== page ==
Tag Archives: books

Even more on the joys of writing

You find yourself at a point where you have written something that is published and being read. It may only be a blog or possibly a self published book, but it has attracted an audience, even if just of one. Continue reading

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the joys of writing part four

A month on from the publication of “Trousers” I finally yielded to temptation and looked at how many people had obtained a copy. I was hopeful that I might have been up towards the top end of  my wildest expectations because of the contact that I have had from people who have read it, but the figures from Amazon show that it is close to six times those wild dreams. Continue reading


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the joys of writing part two

Over the last month I have put together my first eBook, published yesterday. I’ve also written my regular column, a few other blogs, an article for a sports industry magazine and about another 10,000 words towards another project. An enforced inability to do what I normally fill my days with has allowed extra time for all this writing, but it has also heightened my respect for those who earn their living from the written word for, whilst I do earn an element of income from some of my writing, most of what I put on paper is not where I earn my crust. Continue reading

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why do I love music and books?

Music and books played a part in my life from an early age. I was something of a sickly child and would be laid up for one to three weeks at a time. As both of my parents worked, albeit not that far away and could pop in to check on me, when I was ill in bed it was just me and the radio to start with. Thankfully talk radio hadn’t been thought of then (not many of us had ‘phones to call in with anyway) and most of the programming was music.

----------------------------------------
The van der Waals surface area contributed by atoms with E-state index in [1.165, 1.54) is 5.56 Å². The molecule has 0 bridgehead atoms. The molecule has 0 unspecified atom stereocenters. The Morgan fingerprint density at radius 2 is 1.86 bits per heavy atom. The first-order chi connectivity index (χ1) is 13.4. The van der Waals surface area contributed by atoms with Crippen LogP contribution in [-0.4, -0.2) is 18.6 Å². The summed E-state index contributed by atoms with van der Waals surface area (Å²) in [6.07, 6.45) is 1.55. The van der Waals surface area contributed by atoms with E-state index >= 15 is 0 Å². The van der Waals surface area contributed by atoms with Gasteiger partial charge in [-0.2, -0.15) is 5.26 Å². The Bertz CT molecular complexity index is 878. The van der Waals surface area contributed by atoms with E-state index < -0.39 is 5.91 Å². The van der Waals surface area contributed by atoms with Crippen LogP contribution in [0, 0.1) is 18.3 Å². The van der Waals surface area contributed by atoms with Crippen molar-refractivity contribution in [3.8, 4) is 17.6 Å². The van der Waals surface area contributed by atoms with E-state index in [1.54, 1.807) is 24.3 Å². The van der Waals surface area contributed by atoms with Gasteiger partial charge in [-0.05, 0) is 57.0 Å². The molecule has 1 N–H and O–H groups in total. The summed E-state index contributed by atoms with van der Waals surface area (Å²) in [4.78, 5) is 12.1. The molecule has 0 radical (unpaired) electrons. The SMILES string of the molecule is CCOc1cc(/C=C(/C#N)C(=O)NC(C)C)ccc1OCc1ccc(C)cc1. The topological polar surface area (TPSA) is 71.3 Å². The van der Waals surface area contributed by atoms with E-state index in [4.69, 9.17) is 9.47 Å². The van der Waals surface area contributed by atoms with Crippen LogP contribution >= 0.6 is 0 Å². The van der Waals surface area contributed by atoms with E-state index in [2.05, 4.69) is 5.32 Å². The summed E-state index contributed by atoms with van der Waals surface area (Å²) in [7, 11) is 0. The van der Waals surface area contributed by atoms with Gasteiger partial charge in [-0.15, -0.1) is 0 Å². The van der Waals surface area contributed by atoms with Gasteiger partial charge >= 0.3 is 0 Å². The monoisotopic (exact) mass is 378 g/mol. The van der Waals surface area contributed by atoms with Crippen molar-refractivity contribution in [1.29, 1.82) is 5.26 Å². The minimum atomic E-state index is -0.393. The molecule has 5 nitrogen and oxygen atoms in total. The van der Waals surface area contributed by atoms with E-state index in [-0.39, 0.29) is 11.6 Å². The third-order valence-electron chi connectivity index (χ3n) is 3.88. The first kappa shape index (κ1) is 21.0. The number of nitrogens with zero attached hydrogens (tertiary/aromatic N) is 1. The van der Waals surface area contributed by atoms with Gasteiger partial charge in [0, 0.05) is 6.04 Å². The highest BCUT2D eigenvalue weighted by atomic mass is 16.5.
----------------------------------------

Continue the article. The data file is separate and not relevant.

This was in the 1950s and so a lot of the music was from the big shows; Carousel, South Pacific, Calamity Jane, Oklahoma! and so on. These especially sparked the imagination for farway places and times and could take that small boy with them.

One of my early treasures was an atlas, and I would try to find anywhere mentioned in a song on the map. Of course there were some fictional places, but, through song, I found a love of geography, travel and maps (even now I can spend a happy hour with an ordnance survey map).

Song also helped my vocabulary, pestering my parents when they came in about new words, and when Doris Day sang Que Sera Sera or Dino crooned Volare more horizons burst into my developing mind.

Picture books and annuals with cartoon strips came into my life as well then and I began to understand a few written words too as I struggled with the captions. We didn’t have much money, but jumble sales were a good source of cheap books that helped me read well before I went to school even if I did make a complete nonsense of pronouncing some of them (ocean came out as okeen, and Pharaoh as something like farrower I recall).

Books still play a big part in my life, but music require less effort and I can listen with my eyes shut (that does tend to impair one’s reading ability). I have an ancient i-Pod that I love dearly and be transported to places and memories or just listen to the different components of the sound.